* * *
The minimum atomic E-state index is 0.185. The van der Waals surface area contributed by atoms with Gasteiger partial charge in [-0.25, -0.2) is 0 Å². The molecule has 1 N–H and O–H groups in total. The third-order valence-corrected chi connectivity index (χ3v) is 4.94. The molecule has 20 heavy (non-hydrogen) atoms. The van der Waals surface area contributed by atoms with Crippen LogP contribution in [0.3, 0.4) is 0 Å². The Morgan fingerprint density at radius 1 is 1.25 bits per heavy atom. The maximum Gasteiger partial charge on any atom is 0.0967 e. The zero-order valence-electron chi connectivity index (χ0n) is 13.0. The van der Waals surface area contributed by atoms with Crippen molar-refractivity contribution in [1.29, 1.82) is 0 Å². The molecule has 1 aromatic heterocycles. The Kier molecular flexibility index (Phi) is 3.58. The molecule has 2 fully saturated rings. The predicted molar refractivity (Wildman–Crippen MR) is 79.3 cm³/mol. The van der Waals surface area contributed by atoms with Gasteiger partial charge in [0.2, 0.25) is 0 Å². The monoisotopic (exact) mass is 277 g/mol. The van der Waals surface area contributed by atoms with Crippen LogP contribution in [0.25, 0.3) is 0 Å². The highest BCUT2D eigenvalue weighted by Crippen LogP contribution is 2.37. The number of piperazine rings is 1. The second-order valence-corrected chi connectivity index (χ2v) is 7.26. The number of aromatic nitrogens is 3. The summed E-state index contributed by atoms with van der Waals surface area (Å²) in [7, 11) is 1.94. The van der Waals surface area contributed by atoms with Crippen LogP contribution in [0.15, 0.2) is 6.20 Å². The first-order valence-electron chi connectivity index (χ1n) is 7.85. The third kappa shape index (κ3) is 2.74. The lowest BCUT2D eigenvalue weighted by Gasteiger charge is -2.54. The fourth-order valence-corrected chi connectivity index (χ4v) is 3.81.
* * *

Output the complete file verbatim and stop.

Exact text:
The minimum atomic E-state index is 0.185. The van der Waals surface area contributed by atoms with Gasteiger partial charge in [-0.25, -0.2) is 0 Å². The molecule has 1 N–H and O–H groups in total. The third-order valence-corrected chi connectivity index (χ3v) is 4.94. The molecule has 20 heavy (non-hydrogen) atoms. The van der Waals surface area contributed by atoms with Crippen LogP contribution in [0.3, 0.4) is 0 Å². The Morgan fingerprint density at radius 1 is 1.25 bits per heavy atom. The maximum Gasteiger partial charge on any atom is 0.0967 e. The zero-order valence-electron chi connectivity index (χ0n) is 13.0. The van der Waals surface area contributed by atoms with Crippen molar-refractivity contribution in [1.29, 1.82) is 0 Å². The molecule has 1 aromatic heterocycles. The Kier molecular flexibility index (Phi) is 3.58. The molecule has 2 fully saturated rings. The predicted molar refractivity (Wildman–Crippen MR) is 79.3 cm³/mol. The van der Waals surface area contributed by atoms with Gasteiger partial charge in [0.2, 0.25) is 0 Å². The monoisotopic (exact) mass is 277 g/mol. The van der Waals surface area contributed by atoms with Crippen LogP contribution in [0.25, 0.3) is 0 Å². The highest BCUT2D eigenvalue weighted by Crippen LogP contribution is 2.37. The number of piperazine rings is 1. The second-order valence-corrected chi connectivity index (χ2v) is 7.26. The number of aromatic nitrogens is 3. The summed E-state index contributed by atoms with van der Waals surface area (Å²) in [7, 11) is 1.94. The van der Waals surface area contributed by atoms with Crippen LogP contribution in [0.15, 0.2) is 6.20 Å². The first-order valence-electron chi connectivity index (χ1n) is 7.85. The third kappa shape index (κ3) is 2.74. The lowest BCUT2D eigenvalue weighted by Gasteiger charge is -2.54. The fourth-order valence-corrected chi connectivity index (χ4v) is 3.81.